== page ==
Some people say the space is cursed. During the past decade, there have been four different restaurants in the sidewalk-front room of Tahoe City’s Cobblestone Center. One was even destroyed by a fire. But Aaron Bigelow is not deterred by the building’s history. He has spent the past four months remodeling the space and brewing as much beer as he can in preparation for the June 2 opening of the Tahoe Mountain Brewing Company.

Bigelow, a general contractor and an avid homebrewer for 20 years, believes his brewery will fill a much-needed niche.

“I travel a lot, and all the other communities I go in, it’s odd not to see a craft brewery, especially in a ski town,” he said. “I’m not only doing it because I love brewing, but also because it’s a good business to get into.”


Before Tahoe Mountain Brewing Co. opened, there were no other craft breweries in the Basin. (South Lake’s Brewery at Lake Tahoe is an extract brewery, which means the beer is mixed from a concentrated malt, rather than brewed from scratch on site). Mt. Tallac Brewing Company in South Shore closed this winter, and the North Shore has seen a couple breweries come and go — the Lake Tahoe Brewing Company in Crystal Bay and Blue Water Brewing in Tahoe City both shuttered long ago. The closest craft brewery to the North Shore is FiftyFifty Brewing Co. in Truckee.

Bigelow cites another statistic that encouraged him to follow his dream of opening up a brewery — craft beer is only 2 percent of the total beer market, but it’s been growing by 15 percent over the past 10 years.

“It’s getting big,” Bigelow said of craft brewing.

Tahoe Mountain Brewing Co. has the capacity to make 52 gallons of beer a day on site, has about 15 styles of beer, and offers eight beers on tap at one time, plus one cask-conditioned beer straight out of the barrel. Bigelow is currently brewing a German-style Hefeweizen dubbed Wild Hair Wheat, a low-alcohol session pale ale he’s named Paddle Board Ale (“nice and tasty, a drinking beer”), and a hoppy Indian pale ale called Hop Song. His special beer is the Hopped Up Monk, a traditional-style Belgian ale but overly hopped like a West Coast IPA. “No one else has it,” Bigelow said of the recipe he crafted himself.

Another of his creations is the Pepé Pilsner, made with white and black peppercorn, that Bigelow says goes great with salads and soups. He also makes Belgian-style sour beers, which are aged in Bordeaux wine barrels for one to two years. He’s currently brewing a watermelon saison, a traditional farmhouse ale.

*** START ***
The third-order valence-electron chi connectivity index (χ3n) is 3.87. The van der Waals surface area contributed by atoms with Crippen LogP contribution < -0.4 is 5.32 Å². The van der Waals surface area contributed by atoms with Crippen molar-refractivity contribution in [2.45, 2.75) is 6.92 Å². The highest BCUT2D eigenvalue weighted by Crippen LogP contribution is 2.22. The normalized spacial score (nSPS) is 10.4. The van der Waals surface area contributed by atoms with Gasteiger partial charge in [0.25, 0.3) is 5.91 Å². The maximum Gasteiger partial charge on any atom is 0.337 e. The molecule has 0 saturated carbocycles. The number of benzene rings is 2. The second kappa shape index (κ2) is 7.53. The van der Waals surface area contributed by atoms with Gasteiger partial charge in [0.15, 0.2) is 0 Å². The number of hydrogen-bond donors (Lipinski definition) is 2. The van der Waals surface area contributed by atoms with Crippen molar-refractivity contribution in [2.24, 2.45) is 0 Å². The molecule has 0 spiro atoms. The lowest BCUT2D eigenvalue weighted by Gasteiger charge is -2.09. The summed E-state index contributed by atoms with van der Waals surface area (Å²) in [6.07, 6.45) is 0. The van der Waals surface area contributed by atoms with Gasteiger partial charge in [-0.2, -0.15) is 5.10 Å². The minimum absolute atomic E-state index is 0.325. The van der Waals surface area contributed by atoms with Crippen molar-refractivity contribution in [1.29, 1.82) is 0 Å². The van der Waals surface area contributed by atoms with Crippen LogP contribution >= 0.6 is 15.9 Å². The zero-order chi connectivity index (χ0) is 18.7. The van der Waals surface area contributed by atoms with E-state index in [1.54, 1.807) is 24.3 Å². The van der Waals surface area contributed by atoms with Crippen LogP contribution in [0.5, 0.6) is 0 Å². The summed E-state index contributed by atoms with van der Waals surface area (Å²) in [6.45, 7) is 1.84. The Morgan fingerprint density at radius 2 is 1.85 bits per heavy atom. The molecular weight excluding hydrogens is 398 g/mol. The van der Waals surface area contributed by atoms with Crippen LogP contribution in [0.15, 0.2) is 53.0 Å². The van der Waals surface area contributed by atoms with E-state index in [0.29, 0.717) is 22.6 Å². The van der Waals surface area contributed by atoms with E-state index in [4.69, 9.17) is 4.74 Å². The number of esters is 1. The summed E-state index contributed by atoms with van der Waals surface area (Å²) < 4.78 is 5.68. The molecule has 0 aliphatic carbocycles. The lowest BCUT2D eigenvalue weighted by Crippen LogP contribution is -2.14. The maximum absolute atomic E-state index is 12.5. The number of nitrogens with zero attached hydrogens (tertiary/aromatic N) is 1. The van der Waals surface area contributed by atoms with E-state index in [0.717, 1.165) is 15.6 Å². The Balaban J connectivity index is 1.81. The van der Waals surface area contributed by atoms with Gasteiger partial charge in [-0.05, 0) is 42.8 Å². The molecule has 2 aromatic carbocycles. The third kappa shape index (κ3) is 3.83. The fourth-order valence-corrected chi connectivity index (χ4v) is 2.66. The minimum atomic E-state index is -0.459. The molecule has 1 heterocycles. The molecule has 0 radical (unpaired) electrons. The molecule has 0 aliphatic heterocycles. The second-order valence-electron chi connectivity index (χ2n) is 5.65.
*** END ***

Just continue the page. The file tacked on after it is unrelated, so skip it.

But the beer he can make at his Tahoe City brewery is a drop in the bucket compared to what he can brew at his new 20-barrel brewhouse in Truckee in the Pioneer Commerce Center (by contrast, the Tahoe City operation is a seven-barrel system). The brewhouse is designed for commercial operations, and handles bottling, kegging, and distribution to grocery stores and restaurants. It can produce 600 gallons of beer a day, or 3,200 gallons a week.

The brewhouse is the reason that Bigelow had to change the name of his brewery, which was originally called Mackinaw Brewing Co. When he learned there was a brewery of the same name in Michigan, Bigelow was concerned it could hamper his efforts to get his products into stores across the country.

A vestige of the brewery’s original name is the collection of mounted, stuffed fish that lines the restaurant’s walls along with 200-year-old canoes and paddles that Bigelow found in Vermont. Thanks to Bigelow’s construction skills (his company built the Cedar House Sport Hotel), the restaurant has a new look that he hopes will fix some of the things that possibly jinxed former occupants, such as an awkward layout, dark colors, and heating that didn’t warm the room. Bigelow completely gutted the space and put in new floors, bar, audio and video system (there are seven flat-screen TVs), and redid the walls with light reclaimed wood.

Bigelow also hopes that the menu is a break from the past. The restaurant, which is billed as a smokehouse and wood grill, offers pub food that runs on average $9 to $12, with a few entrees close to $20.

“I’m not worried,” Bigelow said about the supposed curse. “Evergreen’s menu was good, but its price point was a little bit much.”

The high-end Evergreen Restaurant closed in January. Before that was Rock’s Rotisserie, Café Echo, and Café Cobblestone. The Cobblestone was consumed by a kitchen fire in 2002.

Tahoe Mountain Brewing Co. is focusing on local and seasonal food as much as possible, and Chef Nate Alder, who was the executive chef at Alpine Meadows, shops at the Tahoe City farmers market once a week. Smokehouse offerings include ribs, brisket, and pulled pork sliders. The menu also includes flatbread pizza, burgers, and salads.

Bigelow is confident that despite the building’s history of four restaurants in 10 years, Tahoe Mountain is here for the long haul.

“I am hoping we are the one that stays,” he said.

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